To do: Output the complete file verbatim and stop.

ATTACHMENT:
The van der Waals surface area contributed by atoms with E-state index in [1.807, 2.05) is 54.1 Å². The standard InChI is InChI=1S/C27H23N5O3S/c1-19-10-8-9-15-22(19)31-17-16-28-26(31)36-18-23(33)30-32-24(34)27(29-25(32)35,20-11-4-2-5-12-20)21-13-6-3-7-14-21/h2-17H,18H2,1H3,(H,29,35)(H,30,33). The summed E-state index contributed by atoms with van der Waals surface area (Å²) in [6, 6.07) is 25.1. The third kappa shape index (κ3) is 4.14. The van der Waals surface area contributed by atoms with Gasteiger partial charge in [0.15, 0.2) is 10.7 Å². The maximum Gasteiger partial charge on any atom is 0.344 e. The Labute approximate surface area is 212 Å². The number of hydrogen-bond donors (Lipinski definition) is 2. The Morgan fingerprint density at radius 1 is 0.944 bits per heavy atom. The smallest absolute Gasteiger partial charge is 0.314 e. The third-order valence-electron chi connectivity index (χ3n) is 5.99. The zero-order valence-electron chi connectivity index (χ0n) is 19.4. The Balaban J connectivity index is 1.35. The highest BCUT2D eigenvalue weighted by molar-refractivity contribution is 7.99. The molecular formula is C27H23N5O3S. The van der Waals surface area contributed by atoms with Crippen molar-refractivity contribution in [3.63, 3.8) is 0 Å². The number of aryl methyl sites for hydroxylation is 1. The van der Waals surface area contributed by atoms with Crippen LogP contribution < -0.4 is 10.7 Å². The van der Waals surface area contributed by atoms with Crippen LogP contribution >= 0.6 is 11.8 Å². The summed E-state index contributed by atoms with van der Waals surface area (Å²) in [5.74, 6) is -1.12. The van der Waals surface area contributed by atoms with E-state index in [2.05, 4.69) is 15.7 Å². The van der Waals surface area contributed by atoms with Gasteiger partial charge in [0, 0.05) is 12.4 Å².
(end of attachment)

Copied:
The van der Waals surface area contributed by atoms with E-state index in [1.807, 2.05) is 54.1 Å². The standard InChI is InChI=1S/C27H23N5O3S/c1-19-10-8-9-15-22(19)31-17-16-28-26(31)36-18-23(33)30-32-24(34)27(29-25(32)35,20-11-4-2-5-12-20)21-13-6-3-7-14-21/h2-17H,18H2,1H3,(H,29,35)(H,30,33). The summed E-state index contributed by atoms with van der Waals surface area (Å²) in [6, 6.07) is 25.1. The third kappa shape index (κ3) is 4.14. The van der Waals surface area contributed by atoms with Gasteiger partial charge in [0.15, 0.2) is 10.7 Å². The maximum Gasteiger partial charge on any atom is 0.344 e. The Labute approximate surface area is 212 Å². The number of hydrogen-bond donors (Lipinski definition) is 2. The Morgan fingerprint density at radius 1 is 0.944 bits per heavy atom. The smallest absolute Gasteiger partial charge is 0.314 e. The third-order valence-electron chi connectivity index (χ3n) is 5.99. The zero-order valence-electron chi connectivity index (χ0n) is 19.4. The Balaban J connectivity index is 1.35. The highest BCUT2D eigenvalue weighted by molar-refractivity contribution is 7.99. The molecular formula is C27H23N5O3S. The van der Waals surface area contributed by atoms with Crippen molar-refractivity contribution in [3.63, 3.8) is 0 Å². The number of aryl methyl sites for hydroxylation is 1. The van der Waals surface area contributed by atoms with Crippen LogP contribution < -0.4 is 10.7 Å². The van der Waals surface area contributed by atoms with Crippen LogP contribution >= 0.6 is 11.8 Å². The summed E-state index contributed by atoms with van der Waals surface area (Å²) in [5.74, 6) is -1.12. The van der Waals surface area contributed by atoms with E-state index in [2.05, 4.69) is 15.7 Å². The van der Waals surface area contributed by atoms with Gasteiger partial charge in [0, 0.05) is 12.4 Å².